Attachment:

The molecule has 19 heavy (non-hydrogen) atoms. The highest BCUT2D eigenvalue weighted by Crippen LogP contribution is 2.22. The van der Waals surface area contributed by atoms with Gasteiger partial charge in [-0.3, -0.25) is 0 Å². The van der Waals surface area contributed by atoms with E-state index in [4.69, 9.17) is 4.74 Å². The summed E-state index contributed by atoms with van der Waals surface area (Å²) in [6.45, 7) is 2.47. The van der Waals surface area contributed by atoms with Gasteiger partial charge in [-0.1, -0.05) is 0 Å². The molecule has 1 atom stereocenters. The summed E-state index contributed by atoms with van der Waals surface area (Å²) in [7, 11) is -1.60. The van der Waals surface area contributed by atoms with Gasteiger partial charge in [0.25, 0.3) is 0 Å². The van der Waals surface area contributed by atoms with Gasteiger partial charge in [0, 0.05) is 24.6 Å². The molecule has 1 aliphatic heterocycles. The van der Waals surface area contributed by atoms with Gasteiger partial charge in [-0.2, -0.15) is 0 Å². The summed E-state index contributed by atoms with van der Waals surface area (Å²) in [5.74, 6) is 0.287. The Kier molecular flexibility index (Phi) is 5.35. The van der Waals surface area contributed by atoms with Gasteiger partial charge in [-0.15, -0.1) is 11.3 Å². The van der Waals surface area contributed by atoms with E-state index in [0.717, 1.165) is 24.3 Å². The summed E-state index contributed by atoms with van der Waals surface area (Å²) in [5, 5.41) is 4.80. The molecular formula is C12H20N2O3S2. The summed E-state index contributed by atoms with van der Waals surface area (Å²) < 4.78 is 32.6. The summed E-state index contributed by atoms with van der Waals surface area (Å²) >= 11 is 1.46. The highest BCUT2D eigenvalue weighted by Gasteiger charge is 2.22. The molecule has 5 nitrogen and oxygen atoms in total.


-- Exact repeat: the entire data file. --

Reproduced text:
The molecule has 19 heavy (non-hydrogen) atoms. The highest BCUT2D eigenvalue weighted by Crippen LogP contribution is 2.22. The van der Waals surface area contributed by atoms with Gasteiger partial charge in [-0.3, -0.25) is 0 Å². The van der Waals surface area contributed by atoms with E-state index in [4.69, 9.17) is 4.74 Å². The summed E-state index contributed by atoms with van der Waals surface area (Å²) in [6.45, 7) is 2.47. The van der Waals surface area contributed by atoms with Gasteiger partial charge in [-0.1, -0.05) is 0 Å². The molecule has 1 atom stereocenters. The summed E-state index contributed by atoms with van der Waals surface area (Å²) in [7, 11) is -1.60. The van der Waals surface area contributed by atoms with Gasteiger partial charge in [0.25, 0.3) is 0 Å². The van der Waals surface area contributed by atoms with Gasteiger partial charge in [0, 0.05) is 24.6 Å². The molecule has 1 aliphatic heterocycles. The van der Waals surface area contributed by atoms with Gasteiger partial charge in [-0.2, -0.15) is 0 Å². The summed E-state index contributed by atoms with van der Waals surface area (Å²) in [5.74, 6) is 0.287. The Kier molecular flexibility index (Phi) is 5.35. The van der Waals surface area contributed by atoms with Gasteiger partial charge in [-0.15, -0.1) is 11.3 Å². The van der Waals surface area contributed by atoms with E-state index in [0.717, 1.165) is 24.3 Å². The summed E-state index contributed by atoms with van der Waals surface area (Å²) in [5, 5.41) is 4.80. The molecular formula is C12H20N2O3S2. The summed E-state index contributed by atoms with van der Waals surface area (Å²) < 4.78 is 32.6. The summed E-state index contributed by atoms with van der Waals surface area (Å²) >= 11 is 1.46. The highest BCUT2D eigenvalue weighted by Gasteiger charge is 2.22. The molecule has 5 nitrogen and oxygen atoms in total.